That is what Jane Johnson seems to have done. The wife of an English country vicar, she taught her four children to read during the first half of the 18th century, using alphabets, poems and several miniature books, often featuring her children by name. They are affectionate and delightful, full of maternal advice, family jokes and high spirits. She wrote and bound them all herself.
Some 240 years after her death, the tiny archive was discovered in a shoe-box in America. It is fanciful to compare her with Pandora, yet the opening of Jane's box has unleashed upon the academic world consequences that she could never have imagined. For, according to Mary Hilton, one of the editors of this book, she was doing far more than merely teaching her children to read: she was "deeply involving them in a vital project of mutual, loving and moral interpretation of the social and physical world around them". She was "engaging the young in a dialogic and imaginative construction of their social possibilities".
The 14 essays in this collection generally start with a curtsey in Jane Johnson's direction, before each learned author mounts a hobby-horse and gallops off. Some disappear immediately into an academic fog: others take the reader gently with them into by-ways and back alleys of social history that offer diverting insight.
Comparing Johnson with another great mother and educator, Cornelia Connelly, Hilary Minns offers a tour of Derby in the 1840s and 50s. At that time, the population was swollen with Irish immigrants, lured there by the promise of work in the town's lace and silk mills. Though often desperately poor, their children were luckier than many, particularly if they were pupils at the Holy Child Jesus school founded there by Connelly in 1846 and run on enlightened, child-centred lines, far ahead of its time. Even the Derby workhouse children benefited from the use of the Irish Lesson Books, which, Minns demonstrates, were often at least as informative and enthralling as the best available in today's classrooms.
Nicholas Tucker introduces a third mother-teacher, the astounding Mrs Trimmer. This energetic woman had 12 children, wrote a bestseller, ran Sunday schools and founded a magazine devoted to children's books, writing all the reviews herself. Yet she is often remembered only disparagingly, for having complained about violence in fairy stories. Tucker's lively defence of her views ends with the assertion that history has vindicated her.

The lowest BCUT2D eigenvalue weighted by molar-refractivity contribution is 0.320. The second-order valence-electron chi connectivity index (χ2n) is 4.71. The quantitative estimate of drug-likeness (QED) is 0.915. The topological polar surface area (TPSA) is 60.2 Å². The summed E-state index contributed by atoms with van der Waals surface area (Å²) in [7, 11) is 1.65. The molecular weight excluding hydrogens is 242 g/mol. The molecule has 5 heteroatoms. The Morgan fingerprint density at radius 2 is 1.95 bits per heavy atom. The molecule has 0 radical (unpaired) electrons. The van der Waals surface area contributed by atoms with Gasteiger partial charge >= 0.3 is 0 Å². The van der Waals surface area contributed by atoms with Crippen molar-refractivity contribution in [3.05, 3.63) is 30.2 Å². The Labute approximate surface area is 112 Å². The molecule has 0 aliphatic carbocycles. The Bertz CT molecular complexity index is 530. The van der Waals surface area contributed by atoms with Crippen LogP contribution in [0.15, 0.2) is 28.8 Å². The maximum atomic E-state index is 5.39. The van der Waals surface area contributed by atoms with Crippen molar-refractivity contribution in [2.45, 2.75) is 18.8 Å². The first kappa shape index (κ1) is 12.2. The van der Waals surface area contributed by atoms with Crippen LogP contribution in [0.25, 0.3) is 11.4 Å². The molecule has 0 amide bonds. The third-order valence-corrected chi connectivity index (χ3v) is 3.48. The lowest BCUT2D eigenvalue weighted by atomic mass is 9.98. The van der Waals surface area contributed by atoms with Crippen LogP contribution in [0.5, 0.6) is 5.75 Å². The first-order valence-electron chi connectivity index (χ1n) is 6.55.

Margaret Spufford's contribution is also excellent, putting Jane Johnson's efforts into the context of women who had taught reading in the preceding centuries. She points out that schooling was much more widespread than is often thought but, while boys learned reading, writing and casting accounts, girls were generally offered only reading, knitting and spinning. Yet, in their turn, these girls became the first educators of the next generation, using horn-books and, probably, home-made materials like those found in the famous shoe-box.
After this, Morag Styles trots off into the realms of poesy and the going becomes heavy. Her essay is dominated by her inordinate admiration of Christina Rossetti, whom she describes as "one of the finest poets of all time". That is, at least, a matter of opinion. Her frequent reiteration of a singularly inane Rossetti ditty makes the poetical work of Jane Johnson shine like milk-bottle tops in a puddle. More surprisingly, her survey of poems written by women to young children fails to mention the work of Joanna Baillie, whose "A Mother To Her Waking Infant" knocks spots off both.
The collection ends with Heather Glen's account of the early writings of the Brontes. This has only a very tenuous link with the Johnson shoe- box, but it is one of the best pieces in the book. The Haworth children, nurtured by Aesop and the Arabian Nights, needed only a present of toy soldiers to ignite their imaginations. Even at 14, Charlotte's style was wittier and more assured than most of us will ever manage. "One day last June," she wrote in December 1833, "happening to be extremely wet and foggy, I felt, as is usual with Englishmen, very dull. The common remedies - razor, rope and arsenic - presented themselves in series, but, as is unusual with Englishmen, I did not relish any of them."
Her hero decides to seek diversion in the Public Library. Come to think of it, that is exactly what their mother might have recommended to all the little Johnsons.Reuse content